“Over the years, I have seen many come and visit, yet most miss the obvious opportunities to truly see and hear the unique qualities of our tribal homeland,” relates Blackfoot Daryl Kipp in his introduction of Howard Terpning “A Tribute to the Plains People.” “Howard’s paintings serve an important role for their profound portrayal of Indian people, which help capture the ever-fading image of early-day Native America.”
Terpning’s description of “The Trackers” is such an observation, “Scenes such as this played out countless times in the 18th and 19th centuries. We don’t know who they are tracking, but they do not seem to sense immediate danger because they don’t have their bows in hand. They see signs among the rocks, such as a broken twig or displaced moss. We do know that they won’t give up their search ¨D whether they find the enemy they are seeking, we will never know.”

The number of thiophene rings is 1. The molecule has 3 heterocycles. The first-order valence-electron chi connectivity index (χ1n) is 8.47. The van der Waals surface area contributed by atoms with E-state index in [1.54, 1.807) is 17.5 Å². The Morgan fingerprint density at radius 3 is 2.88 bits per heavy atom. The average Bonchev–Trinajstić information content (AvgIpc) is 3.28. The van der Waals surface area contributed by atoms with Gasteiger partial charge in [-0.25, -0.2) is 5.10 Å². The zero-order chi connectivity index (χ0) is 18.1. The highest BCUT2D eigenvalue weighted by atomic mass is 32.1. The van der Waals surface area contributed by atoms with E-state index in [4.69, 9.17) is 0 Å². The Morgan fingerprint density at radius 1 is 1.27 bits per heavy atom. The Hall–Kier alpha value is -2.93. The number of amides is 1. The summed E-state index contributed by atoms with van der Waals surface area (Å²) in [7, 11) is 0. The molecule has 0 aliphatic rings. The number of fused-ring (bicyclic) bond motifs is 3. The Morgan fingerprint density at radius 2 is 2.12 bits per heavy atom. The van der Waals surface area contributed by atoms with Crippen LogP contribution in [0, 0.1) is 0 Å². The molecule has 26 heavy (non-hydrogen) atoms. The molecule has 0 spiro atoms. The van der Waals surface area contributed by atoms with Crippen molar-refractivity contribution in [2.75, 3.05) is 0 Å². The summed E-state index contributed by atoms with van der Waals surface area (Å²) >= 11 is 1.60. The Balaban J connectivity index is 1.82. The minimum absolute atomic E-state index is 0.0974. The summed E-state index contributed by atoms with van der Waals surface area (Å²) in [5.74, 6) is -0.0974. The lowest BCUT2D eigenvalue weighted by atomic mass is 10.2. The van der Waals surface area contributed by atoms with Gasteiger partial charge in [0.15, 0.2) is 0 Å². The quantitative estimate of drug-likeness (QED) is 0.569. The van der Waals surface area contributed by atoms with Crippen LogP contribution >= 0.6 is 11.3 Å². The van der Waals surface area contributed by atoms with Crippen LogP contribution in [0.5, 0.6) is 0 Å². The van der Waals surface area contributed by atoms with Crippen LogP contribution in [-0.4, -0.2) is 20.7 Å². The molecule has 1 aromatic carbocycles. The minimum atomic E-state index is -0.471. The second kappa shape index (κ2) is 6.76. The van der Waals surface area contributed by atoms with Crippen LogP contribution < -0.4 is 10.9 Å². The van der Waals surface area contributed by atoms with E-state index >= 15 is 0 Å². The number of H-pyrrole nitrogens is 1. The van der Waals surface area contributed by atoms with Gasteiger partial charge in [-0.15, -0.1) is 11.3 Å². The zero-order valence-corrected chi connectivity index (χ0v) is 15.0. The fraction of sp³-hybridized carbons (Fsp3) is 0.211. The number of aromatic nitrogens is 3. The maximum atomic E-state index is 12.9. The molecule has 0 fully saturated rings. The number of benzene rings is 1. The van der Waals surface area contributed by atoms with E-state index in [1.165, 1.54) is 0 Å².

It is the power of Terpning’s artistic skill that enables these observations to be all the more profound. The Trackers is just the type of work to which Kipp refers. Two men inhabit a beautiful, pristine landscape. Howard conveys subtly, but implicitly, these men’s tie to it. For generations this has been their land and any disturbance to it will be noted and pursued.